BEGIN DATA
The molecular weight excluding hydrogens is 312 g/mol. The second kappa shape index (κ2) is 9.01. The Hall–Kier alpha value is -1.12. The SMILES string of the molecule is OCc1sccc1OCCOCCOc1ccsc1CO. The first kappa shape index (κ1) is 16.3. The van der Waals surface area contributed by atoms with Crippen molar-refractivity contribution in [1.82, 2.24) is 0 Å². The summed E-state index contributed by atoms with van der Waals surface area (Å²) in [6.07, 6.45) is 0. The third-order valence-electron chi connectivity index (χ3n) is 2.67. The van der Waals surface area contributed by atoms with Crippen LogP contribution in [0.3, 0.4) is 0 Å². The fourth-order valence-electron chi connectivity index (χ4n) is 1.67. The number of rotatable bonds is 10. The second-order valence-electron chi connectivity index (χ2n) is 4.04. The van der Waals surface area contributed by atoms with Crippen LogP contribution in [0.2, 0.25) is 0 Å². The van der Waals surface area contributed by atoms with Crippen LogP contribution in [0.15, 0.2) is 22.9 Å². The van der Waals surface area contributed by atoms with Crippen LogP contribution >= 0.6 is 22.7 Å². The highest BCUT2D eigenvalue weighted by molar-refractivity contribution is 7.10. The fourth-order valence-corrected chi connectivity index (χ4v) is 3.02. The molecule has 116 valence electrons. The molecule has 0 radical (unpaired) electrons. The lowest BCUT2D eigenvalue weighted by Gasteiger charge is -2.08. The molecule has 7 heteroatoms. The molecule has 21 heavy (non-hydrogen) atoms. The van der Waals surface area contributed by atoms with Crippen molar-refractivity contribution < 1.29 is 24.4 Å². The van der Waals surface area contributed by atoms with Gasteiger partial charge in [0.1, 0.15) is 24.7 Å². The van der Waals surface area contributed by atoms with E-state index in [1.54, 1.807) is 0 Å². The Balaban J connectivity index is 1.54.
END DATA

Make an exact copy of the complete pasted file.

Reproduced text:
The molecular weight excluding hydrogens is 312 g/mol. The second kappa shape index (κ2) is 9.01. The Hall–Kier alpha value is -1.12. The SMILES string of the molecule is OCc1sccc1OCCOCCOc1ccsc1CO. The first kappa shape index (κ1) is 16.3. The van der Waals surface area contributed by atoms with Crippen molar-refractivity contribution in [1.82, 2.24) is 0 Å². The summed E-state index contributed by atoms with van der Waals surface area (Å²) in [6.07, 6.45) is 0. The third-order valence-electron chi connectivity index (χ3n) is 2.67. The van der Waals surface area contributed by atoms with Crippen LogP contribution in [0.3, 0.4) is 0 Å². The fourth-order valence-electron chi connectivity index (χ4n) is 1.67. The number of rotatable bonds is 10. The second-order valence-electron chi connectivity index (χ2n) is 4.04. The van der Waals surface area contributed by atoms with Crippen LogP contribution in [0.2, 0.25) is 0 Å². The van der Waals surface area contributed by atoms with Crippen LogP contribution in [0.15, 0.2) is 22.9 Å². The van der Waals surface area contributed by atoms with Crippen LogP contribution >= 0.6 is 22.7 Å². The highest BCUT2D eigenvalue weighted by molar-refractivity contribution is 7.10. The fourth-order valence-corrected chi connectivity index (χ4v) is 3.02. The molecule has 116 valence electrons. The molecule has 0 radical (unpaired) electrons. The lowest BCUT2D eigenvalue weighted by Gasteiger charge is -2.08. The molecule has 7 heteroatoms. The molecule has 21 heavy (non-hydrogen) atoms. The van der Waals surface area contributed by atoms with Crippen molar-refractivity contribution < 1.29 is 24.4 Å². The van der Waals surface area contributed by atoms with Gasteiger partial charge in [0.1, 0.15) is 24.7 Å². The van der Waals surface area contributed by atoms with E-state index in [1.54, 1.807) is 0 Å². The Balaban J connectivity index is 1.54.